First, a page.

Parent Q&A: What is empathy and how do I teach it?


In response to all the confusion and pain splashed across our news channels and social media these days, Pastor Robert Madu recently shared that one of the most important things we can do is to embrace empathy. As parents, we’re responsible for raising our children to be empathetic. 

So, what is empathy?

Empathy starts with acknowledging and affirming someone else’s emotions and experiences. It says, “I see how you’re feeling. I get it. I would feel that way, too.” Where sympathy is feeling sorry FOR someone, empathy is feeling their emotions WITH them as you imagine yourself in their situation.

For parents, modeling empathy to our kids can be hard. Our impulse is often to correct their emotions (like “calm down,” or “you don’t need to feel sad about this”) instead of connecting to what they feel (like “that’s frustrating, I’d be upset if that happened, too”). Empathy requires the patience to slow down and respond to deeper, potentially hidden emotions instead of reacting immediately to words and actions. 

Teaching empathy isn’t easy, but it’s incredibly necessary. Empathy will help our kids genuinely celebrate other people’s joys, and it will drive their decision to take action when they see someone else’s pain.

How do I teach my child to be empathetic?

Consistently modeling empathy with your kids is important, but kids also need intentional instruction and conversation about showing empathy to others. Try these steps to help develop empathy in your child:

  1. Help your kids name their own emotions. (Are they sad or disappointed? Are they really feeling mad, or are they just acting out because they’re anxious about something?) When kids understand the range of their own emotions, they can recognize what other people are feeling more easily.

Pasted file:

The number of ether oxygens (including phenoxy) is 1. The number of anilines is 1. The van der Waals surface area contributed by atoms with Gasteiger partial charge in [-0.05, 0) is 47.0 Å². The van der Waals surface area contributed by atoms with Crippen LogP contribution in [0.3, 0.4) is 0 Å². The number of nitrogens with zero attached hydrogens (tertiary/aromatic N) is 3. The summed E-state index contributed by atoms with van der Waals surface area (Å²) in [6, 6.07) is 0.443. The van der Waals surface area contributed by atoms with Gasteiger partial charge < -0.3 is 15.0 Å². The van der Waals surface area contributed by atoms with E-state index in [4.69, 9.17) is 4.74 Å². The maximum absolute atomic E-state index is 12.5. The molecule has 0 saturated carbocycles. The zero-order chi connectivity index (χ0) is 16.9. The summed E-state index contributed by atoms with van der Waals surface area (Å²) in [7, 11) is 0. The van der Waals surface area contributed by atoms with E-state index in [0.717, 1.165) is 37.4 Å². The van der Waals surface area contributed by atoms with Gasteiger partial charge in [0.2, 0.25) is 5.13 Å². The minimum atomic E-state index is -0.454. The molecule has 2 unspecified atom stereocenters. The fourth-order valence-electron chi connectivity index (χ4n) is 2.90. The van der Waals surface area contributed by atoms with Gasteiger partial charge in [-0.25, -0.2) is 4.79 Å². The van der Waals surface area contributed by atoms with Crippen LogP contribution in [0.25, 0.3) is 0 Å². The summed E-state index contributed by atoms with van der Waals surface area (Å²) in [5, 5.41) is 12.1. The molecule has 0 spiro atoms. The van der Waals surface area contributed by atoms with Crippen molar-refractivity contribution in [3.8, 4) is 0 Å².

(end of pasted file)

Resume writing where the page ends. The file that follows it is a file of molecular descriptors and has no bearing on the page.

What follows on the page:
2. Teach them to recognize emotions in other people. Notice pictures of people in magazines, characters in their favorite TV shows, or even the people around you. Encourage your kids to pay attention not only to people’s words and actions, but also to their facial expressions, body language, and tone. Help them connect the emotions that may go with these visible reactions.
  3. Practice “putting yourself in someone else’s shoes” as you read together. Take time to practice empathy in a safe space as you read with your kids. Notice the character’s emotions, ask your child why the character feels that way, and then pose the question, “How would you feel if you were him/her?” It can be difficult for kids to separate themselves from their own experiences and try to think from someone else’s perspective. The more they practice this with your guidance, the more likely they’ll be to respond empathetically when they encounter someone else’s real life struggles.
  4. Put empathy into action by volunteering together in your community. As you serve, be sure your child understands who you’re serving. Talk about what those people are experiencing or feeling so your child can see the connection between the empathy you feel for someone and the active response of serving them.